“What if I get caught? What if they realize I’m not good enough?”
The fear that one day everyone will realize that you don’t belong has plagued all of us at some point, especially when you decide to get out of your comfort zone and take a step in a new direction. As a career strategist who helps high-achievers land new jobs they love, I’ve seen how imposter syndrome can derail, delay and even sabotage qualified candidates from moving forward in their job search.
Imposter syndrome might be hindering your job search.
You may be familiar with the nagging voice of imposter syndrome. But, you might not be as familiar with the various ways it’s showing up in your job search. Here are five subtle ways imposter syndrome is killing your chances of landing a new job.
You’re sabotaging your job applications.
You’re likely guilty of this if every time you find a job description you really like, you immediately start looking for that one bullet that will disqualify you. Then, when you find it, you convince yourself that you shouldn’t apply since you don’t meet 100% of the qualifications. Or, if you do apply, you rarely think of ways to stand out in your resume because you’ve already told yourself that you’re probably not the best person for the position.
Making small quiet decisions like this every time you open up your laptop to search for a new job will only make your job search longer and more excruciating. Plus, those rejection emails and crickets in your inbox adds more fuel to the fire and perpetuates the nagging voice of imposter syndrome.
You’re talking yourself out of the role in interviews.
This may look like rarely taking credit for your work or blurting out that you don’t have much experience in one particular area of the job description. While you may assume this makes you more humble or honest, it actually makes the interviewer question if they can trust you to do the job. You landed the interview because the interviewer already saw something in you that you are failing to see in yourself. Unfortunately, making this mistake in interviews gives people permission to overlook you. This further makes you second guess yourself and your value.
When you’re not ultra-clear on why you are good enough and ready for the roles you’re interviewing for, you end up leaving more room for imposter syndrome to show up in your conversations.
You’re saying yes to every opportunity you receive.
Of course, it feels nice to get on LinkedIn and see an interview request from a random recruiter intrigued by your LinkedIn profile. But, if you’re saying yes to every random interview request you receive, you’re likely letting imposter syndrome (and fear) in the driver’s seat of your job search. For instance, if you’re ready to transition out of sales into business development, but you keep agreeing to talk to recruiters for sales positions you don’t want, “just to see” or practice your interview skills, you’re likely struggling in this area.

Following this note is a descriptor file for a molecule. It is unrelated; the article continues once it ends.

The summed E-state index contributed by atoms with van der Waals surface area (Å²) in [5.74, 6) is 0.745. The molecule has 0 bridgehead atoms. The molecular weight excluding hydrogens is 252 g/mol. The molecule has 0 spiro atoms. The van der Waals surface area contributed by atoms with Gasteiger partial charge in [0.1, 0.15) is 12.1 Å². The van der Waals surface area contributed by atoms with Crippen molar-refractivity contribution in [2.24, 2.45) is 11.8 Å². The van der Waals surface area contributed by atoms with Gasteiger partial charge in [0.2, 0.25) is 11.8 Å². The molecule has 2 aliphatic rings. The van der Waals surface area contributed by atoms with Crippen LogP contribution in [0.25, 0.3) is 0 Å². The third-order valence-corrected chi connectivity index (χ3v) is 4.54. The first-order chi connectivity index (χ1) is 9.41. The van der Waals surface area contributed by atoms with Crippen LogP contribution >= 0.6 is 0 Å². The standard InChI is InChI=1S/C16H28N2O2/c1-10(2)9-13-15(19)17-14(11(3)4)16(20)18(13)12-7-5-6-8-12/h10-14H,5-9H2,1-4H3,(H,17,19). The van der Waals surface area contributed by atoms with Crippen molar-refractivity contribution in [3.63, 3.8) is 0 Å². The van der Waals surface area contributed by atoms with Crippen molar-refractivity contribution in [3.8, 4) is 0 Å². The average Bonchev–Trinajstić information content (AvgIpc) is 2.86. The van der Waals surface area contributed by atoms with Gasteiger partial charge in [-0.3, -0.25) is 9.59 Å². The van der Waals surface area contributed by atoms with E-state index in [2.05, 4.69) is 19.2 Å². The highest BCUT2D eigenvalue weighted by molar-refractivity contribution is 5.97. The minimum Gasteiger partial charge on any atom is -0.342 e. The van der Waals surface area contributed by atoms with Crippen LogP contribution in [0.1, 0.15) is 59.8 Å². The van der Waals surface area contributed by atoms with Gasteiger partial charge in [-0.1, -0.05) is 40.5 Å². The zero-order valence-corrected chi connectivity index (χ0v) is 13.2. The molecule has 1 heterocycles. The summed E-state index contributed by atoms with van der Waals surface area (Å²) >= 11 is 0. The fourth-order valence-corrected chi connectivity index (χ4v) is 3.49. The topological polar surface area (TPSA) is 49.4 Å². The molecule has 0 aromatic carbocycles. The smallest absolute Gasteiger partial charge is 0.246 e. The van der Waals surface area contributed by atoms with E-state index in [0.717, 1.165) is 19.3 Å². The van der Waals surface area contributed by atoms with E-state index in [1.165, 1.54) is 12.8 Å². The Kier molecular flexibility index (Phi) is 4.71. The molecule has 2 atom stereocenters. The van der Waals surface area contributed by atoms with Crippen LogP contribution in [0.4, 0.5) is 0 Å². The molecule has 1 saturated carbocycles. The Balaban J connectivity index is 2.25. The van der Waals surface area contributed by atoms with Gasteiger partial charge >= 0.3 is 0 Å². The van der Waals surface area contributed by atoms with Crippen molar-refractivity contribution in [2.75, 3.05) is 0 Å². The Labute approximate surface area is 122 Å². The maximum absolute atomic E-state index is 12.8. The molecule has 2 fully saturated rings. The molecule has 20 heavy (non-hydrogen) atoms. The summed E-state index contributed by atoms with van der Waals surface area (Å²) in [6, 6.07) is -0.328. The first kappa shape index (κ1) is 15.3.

On a deeper level, you could be saying yes to everything and anything because you’re not fully convinced that you’re good enough for the roles you want. You might think taking whatever you can get is the best way to ensure you’re not left stuck without any options. But, saying yes to everything is probably spreading you thin and holding you back from showing up as a top candidate, which ultimately leads to the same outcome.
You’re expecting the worst all the time.
At this point, you know if you fit this bill. You’re rarely excited for interviews anymore. You expect not to make it past the first round. You expect to get ghosted when you reach out to people. You’ve convinced yourself that you are, indeed, the problem.
And, hey, it’s understandable given that things haven’t panned out the way you’d like. But, expecting the worst all the time is only making things worse. It’s time to tap into the reality that opportunities are still waiting for you because that negative energy is likely impacting your confidence, your prospects and your chances of landing a new job you’ll love.
You’re accepting the minimum salary offer out of fear.
If you haven’t worked through your imposter syndrome by the time you finally get a job offer, you might find yourself feeling lucky just to get offered a new job. Because of that, you might let gratitude stop you from negotiating. Or, if you don’t truly think you deserve the job you’ve been offered, you’re more likely to take whatever salary you’re offered out of fear that the company could change their mind if you don’t. This not only impacts your ability to show up for yourself in your new role, but it also impacts your earning potential in your new position.
I know it all sounds grim, but it’s important to be aware of how imposter syndrome can subtly impact your confidence, progress and opportunities in your job search. While it’s easy to try and fix other elements of your job search like your resume and interview skills, tackling imposter syndrome is worth the effort. Overcoming imposter syndrome can make all the difference in landing a new job you feel proud and deserving of in your career.
Adunola Adeshola coaches high-achievers on how to take their careers to the next level and secure the positions they’ve been chasing.
This content was originally published here.